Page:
Mentions: Northern blot showed that all the patients exhibited a normal sized CD18 specific mRNA (data not shown). We used the RT/PCR strategy to generate CD18 specific cDNA fragments. We have first made a 1.6 kb fragment corresponding to most of the region coding for the extracellular domain of the CD18 subunit. The majority of the mutations reported todate mapped to this region of the molecule. Sequencing of severalindependently generated PCR products from each patient revealed(see Figure 3) that all the patients have a deletion ofthe G at position 1497 (1497delG) causing a frame shift and yielding a premature stop codon, 28 residues downstream of the deletion. Patient R was homozygous for this mutation. PCR products from both parents subcloned into the pCDNA3 vector exhibited clones missing the G at position 1497 as well as normal clones. This finding is in agreement with patient R's parents being first cousins. The second mutation, identified in patient M, was another single-bp deletion: 1920delG that results in a frame shift and the occurrence of a stop codon 16 residues down stream of thedeletion. The third mutation was a G to A transition affecting codon 284 (GGC/AGC) leading to the substitution of a conserved glycine by a serine (G284S). Patients S and I were compound heterozygous 1497delG/G284S. The G284S mutation was reported independently in at least one unrelated patient [16]. The fourth mutation was a single nucleotide transition in codon 593 (CGT/TGT) that leads to the replacement of the arginine normally encoded at this position by a cysteine (R593C). This mutation found in patient K, was reported as an inherited mutation in two other patients, one of whom being with certainty of different ethnic origin [16, 17]. Sequencing of multiple RT/PCR products generated from the patient's parents showed that no one of them carried this mutation. Patient K was a compound heterozygous 1497delG/R593C. The latter occurred on a different allele than the one carrying the 1497delG. It has previously been shown using CD18 transfection studies that the G284S and R593C mutations prevent β2 integrin heterodimer formation andtherefore account for LAD phenotype [16, 17]. The mutations were confirmed in all the individuals studied by amplification and sequencing from the genomic DNA of the corresponding coding exon: G284S (Exon 7) 1497delG (Exon 12), 1920delG, and R593C within Exon 13 and Exon 14,respectively.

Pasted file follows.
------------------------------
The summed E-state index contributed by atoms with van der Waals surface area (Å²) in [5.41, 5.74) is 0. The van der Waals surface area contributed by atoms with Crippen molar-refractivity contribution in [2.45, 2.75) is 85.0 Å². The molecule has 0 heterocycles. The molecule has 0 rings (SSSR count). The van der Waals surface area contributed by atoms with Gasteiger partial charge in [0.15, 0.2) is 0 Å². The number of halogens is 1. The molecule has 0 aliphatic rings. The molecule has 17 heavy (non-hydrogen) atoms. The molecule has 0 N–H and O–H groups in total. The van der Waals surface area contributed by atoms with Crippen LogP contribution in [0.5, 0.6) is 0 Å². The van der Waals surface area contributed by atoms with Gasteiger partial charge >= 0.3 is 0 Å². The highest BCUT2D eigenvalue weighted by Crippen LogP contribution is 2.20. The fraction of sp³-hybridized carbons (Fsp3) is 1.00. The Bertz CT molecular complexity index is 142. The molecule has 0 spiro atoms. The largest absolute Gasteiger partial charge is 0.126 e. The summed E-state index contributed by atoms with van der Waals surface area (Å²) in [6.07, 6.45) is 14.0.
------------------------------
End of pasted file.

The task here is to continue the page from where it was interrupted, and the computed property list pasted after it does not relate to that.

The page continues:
Two Novel Frame Shift, Recurrent and De Novo Mutations in the ITGB2 (CD18) Gene Causing Leukocyte Adhesion Deficiency in a Highly Inbred North African Population.

Fathallah DM, Jamal T, Barbouche MR, Bejaoui M, Hariz MB, Dellagi K - J. Biomed. Biotechnol. (2001)

Detection of mutations in Tunisian LAD patients CD18 andcDNA. The DNA sequences shown were performed on cloned PCRproducts obtained by RT/PCR of the patients PBMC total RNA. (a)Nucleotide sequence showing the deletion of a single G (1920delG)in the glycine codon at position 640 causing a frame shift introducing a stop codon 16 residues downstream. The mutated CD18 protein ends as following: GPFGFS RTAARRVRPCSCRTTP• (b) Detection of the G (1497delG) in the aspartic acid at position 500, causing a frame shift and a stop codon 28 residues downstream. The CD18 protein is truncated as following: SCRKFS TTTPSS AQGWRTVSAG SACATPATSPAS• (c) The C to T transition causing the substitution Arg 593 by Cyst detected in patient K is indicated by an asterisk. (d) Nucleotide sequence showing the missense mutation that affects residue 284 of the Cd18 in patients S and S changing a C into a G. FS = frame shift.
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Related In: Results  -  Collection

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getmorefigures.php?uid=PMC129056&req=5

Figure 3: Detection of mutations in Tunisian LAD patients CD18 andcDNA. The DNA sequences shown were performed on cloned PCRproducts obtained by RT/PCR of the patients PBMC total RNA. (a)Nucleotide sequence showing the deletion of a single G (1920delG)in the glycine codon at position 640 causing a frame shift introducing a stop codon 16 residues downstream. The mutated CD18 protein ends as following: GPFGFS RTAARRVRPCSCRTTP• (b) Detection of the G (1497delG) in the aspartic acid at position 500, causing a frame shift and a stop codon 28 residues downstream. The CD18 protein is truncated as following: SCRKFS TTTPSS AQGWRTVSAG SACATPATSPAS• (c) The C to T transition causing the substitution Arg 593 by Cyst detected in patient K is indicated by an asterisk. (d) Nucleotide sequence showing the missense mutation that affects residue 284 of the Cd18 in patients S and S changing a C into a G. FS = frame shift.